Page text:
IRS Appeals Division Slashes Taxpayer Rights According to the Brager Tax Law Group

Los Angeles, California, UNITED STATES

LOS ANGELES, Sept. 21, 2016 (GLOBE NEWSWIRE) -- The IRS announced that effective October 1, 2016, it will rarely conduct Appeals Conferences in-person, except under specific circumstances.  “The IRS Appeals Division has long been the place where most taxpayers have their last shot at settling their case,” says Dennis Brager, founder of the Brager Tax Law Group and former Senior Trial Attorney IRS’ Office of Chief Counsel. “This new cost cutting measure by the IRS will, undoubtedly, lead to more litigation and for middle-class taxpayers, who find it difficult to pay for legal representation, it will mean that more of them will wind up with tax bills that exceed their true liability.”

According to the IRS website, the mission of the Appeals Division is to resolve tax controversies, without litigation, on a basis which is fair and impartial to both the Government and the taxpayer and in a manner that will enhance voluntary compliance and public confidence in the integrity and efficiency of the Service. “Unfortunately,” continues Brager, “this new policy will not further that mission, and indeed will impede it.”

One consequence of denying in-person conferences is eliminating the right to record Appeals hearings. Generally, Internal Revenue Code Section 7521 allows taxpayers the right to record in-person meetings with the IRS. Originally, the IRS position was that Appeals was not subject to Section 7521. However, the Tax Court has held otherwise. The right to record an interview is, however, limited to in-person meetings, not telephone or video meetings.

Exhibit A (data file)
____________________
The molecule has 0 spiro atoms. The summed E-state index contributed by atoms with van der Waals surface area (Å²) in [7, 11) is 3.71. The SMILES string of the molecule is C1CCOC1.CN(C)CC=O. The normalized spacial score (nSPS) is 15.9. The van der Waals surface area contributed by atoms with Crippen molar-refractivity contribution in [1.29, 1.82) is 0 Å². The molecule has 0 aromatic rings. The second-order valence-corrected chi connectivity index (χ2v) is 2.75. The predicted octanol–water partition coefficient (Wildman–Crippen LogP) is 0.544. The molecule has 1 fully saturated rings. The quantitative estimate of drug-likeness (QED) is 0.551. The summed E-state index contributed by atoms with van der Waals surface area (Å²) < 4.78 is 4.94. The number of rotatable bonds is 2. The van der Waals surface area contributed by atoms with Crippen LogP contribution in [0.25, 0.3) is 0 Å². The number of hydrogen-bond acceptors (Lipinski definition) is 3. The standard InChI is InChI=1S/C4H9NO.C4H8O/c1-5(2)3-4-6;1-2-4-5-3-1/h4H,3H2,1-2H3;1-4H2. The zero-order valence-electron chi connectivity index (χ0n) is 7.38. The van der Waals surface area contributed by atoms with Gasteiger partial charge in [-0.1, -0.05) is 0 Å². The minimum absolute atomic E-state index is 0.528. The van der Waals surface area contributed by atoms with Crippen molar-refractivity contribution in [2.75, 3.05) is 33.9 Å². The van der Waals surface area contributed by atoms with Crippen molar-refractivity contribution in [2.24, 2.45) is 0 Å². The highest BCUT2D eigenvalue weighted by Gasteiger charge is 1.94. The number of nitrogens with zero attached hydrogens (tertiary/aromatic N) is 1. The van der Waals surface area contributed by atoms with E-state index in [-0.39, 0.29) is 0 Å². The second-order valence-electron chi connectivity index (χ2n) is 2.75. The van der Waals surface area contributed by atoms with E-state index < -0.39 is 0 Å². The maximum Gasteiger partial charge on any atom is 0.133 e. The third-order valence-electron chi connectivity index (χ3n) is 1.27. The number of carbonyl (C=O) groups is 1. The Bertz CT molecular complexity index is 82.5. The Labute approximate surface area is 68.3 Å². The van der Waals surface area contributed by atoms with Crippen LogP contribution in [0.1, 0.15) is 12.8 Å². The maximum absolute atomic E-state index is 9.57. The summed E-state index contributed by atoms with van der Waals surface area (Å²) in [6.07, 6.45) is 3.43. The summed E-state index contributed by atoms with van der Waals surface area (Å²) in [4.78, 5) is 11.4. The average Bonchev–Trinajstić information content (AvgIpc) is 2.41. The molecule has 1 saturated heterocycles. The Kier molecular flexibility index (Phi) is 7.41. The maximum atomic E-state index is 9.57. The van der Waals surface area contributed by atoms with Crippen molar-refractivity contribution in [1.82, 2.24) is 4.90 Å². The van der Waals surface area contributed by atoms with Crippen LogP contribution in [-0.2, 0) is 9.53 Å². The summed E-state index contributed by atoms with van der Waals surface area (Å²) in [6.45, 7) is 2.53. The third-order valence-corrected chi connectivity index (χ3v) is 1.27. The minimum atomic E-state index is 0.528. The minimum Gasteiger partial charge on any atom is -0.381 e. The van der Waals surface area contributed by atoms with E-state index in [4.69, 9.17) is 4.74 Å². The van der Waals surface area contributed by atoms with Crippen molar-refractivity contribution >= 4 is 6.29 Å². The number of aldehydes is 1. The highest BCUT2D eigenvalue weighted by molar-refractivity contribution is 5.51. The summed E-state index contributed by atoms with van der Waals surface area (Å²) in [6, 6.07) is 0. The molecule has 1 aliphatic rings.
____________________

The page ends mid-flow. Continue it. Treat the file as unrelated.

A taxpayer, who requests an in-person conference, is supposed to be offered a video conference IF the IRS has a nearby (generally within 100 miles) facility for so-called VSD (Virtual Service Delivery). “It’s not clear from the IRM where all of those VSD sites are,” states Brager. “The IRM mentions only 10 such customer facing locations.”

Internal Revenue Manual (IRM) blandly entitled “Conference Practices” provides that ALL conferences will be held by telephone except under the following circumstances:

  • There are substantial books and records to review that cannot be easily referenced with page numbers or indices
  • The Appeals Team Employee cannot judge the credibility of the taxpayer’s oral testimony
  • The taxpayer has special needs (e.g. disability, hearing impairment). There are numerous conference participants (e.g., witnesses) that create a risk of an unauthorized disclosure or breach of confidentiality
  • An alternative conference procedure (e.g., Post Appeals Mediation or Rapid Appeals Process) involving separate caucuses will be used
  • Another IRM section specific to the workstream calls for an in-person conference

“By wiping out most in-person appeals, the IRS has put taxpayers at a significant disadvantage in presenting their cases,” concludes Brager.

With a worldwide client base, the Brager Tax Law Group, a tax litigation and controversy firm, handles civil and criminal tax disputes with the IRS and other taxing entities. For an appointment, call the Brager Tax Law Group at 800.380.8295.



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